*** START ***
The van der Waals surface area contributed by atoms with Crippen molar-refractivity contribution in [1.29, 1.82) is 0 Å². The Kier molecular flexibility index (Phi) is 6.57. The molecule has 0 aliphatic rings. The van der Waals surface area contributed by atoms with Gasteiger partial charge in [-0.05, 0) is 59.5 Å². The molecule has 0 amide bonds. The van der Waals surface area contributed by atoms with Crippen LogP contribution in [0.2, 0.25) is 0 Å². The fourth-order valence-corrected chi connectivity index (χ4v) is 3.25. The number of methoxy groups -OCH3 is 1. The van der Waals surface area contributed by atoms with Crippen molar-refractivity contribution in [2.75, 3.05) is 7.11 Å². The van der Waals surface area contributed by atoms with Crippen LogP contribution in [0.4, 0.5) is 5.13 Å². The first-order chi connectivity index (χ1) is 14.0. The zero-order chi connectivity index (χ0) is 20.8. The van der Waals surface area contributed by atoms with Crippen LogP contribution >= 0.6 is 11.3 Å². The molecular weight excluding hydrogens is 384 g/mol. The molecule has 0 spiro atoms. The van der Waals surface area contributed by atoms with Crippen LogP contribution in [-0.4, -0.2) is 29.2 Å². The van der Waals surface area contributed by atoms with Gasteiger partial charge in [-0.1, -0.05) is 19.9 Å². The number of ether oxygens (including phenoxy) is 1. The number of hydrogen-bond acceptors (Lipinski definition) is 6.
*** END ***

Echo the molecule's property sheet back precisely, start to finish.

The van der Waals surface area contributed by atoms with Crippen molar-refractivity contribution in [1.29, 1.82) is 0 Å². The Kier molecular flexibility index (Phi) is 6.57. The molecule has 0 aliphatic rings. The van der Waals surface area contributed by atoms with Gasteiger partial charge in [-0.05, 0) is 59.5 Å². The molecule has 0 amide bonds. The van der Waals surface area contributed by atoms with Crippen LogP contribution in [0.2, 0.25) is 0 Å². The fourth-order valence-corrected chi connectivity index (χ4v) is 3.25. The number of methoxy groups -OCH3 is 1. The van der Waals surface area contributed by atoms with Crippen molar-refractivity contribution in [2.75, 3.05) is 7.11 Å². The van der Waals surface area contributed by atoms with Crippen LogP contribution in [0.4, 0.5) is 5.13 Å². The first-order chi connectivity index (χ1) is 14.0. The zero-order chi connectivity index (χ0) is 20.8. The van der Waals surface area contributed by atoms with Crippen LogP contribution >= 0.6 is 11.3 Å². The molecular weight excluding hydrogens is 384 g/mol. The molecule has 0 spiro atoms. The van der Waals surface area contributed by atoms with Crippen LogP contribution in [-0.4, -0.2) is 29.2 Å². The van der Waals surface area contributed by atoms with Gasteiger partial charge in [-0.1, -0.05) is 19.9 Å². The number of ether oxygens (including phenoxy) is 1. The number of hydrogen-bond acceptors (Lipinski definition) is 6.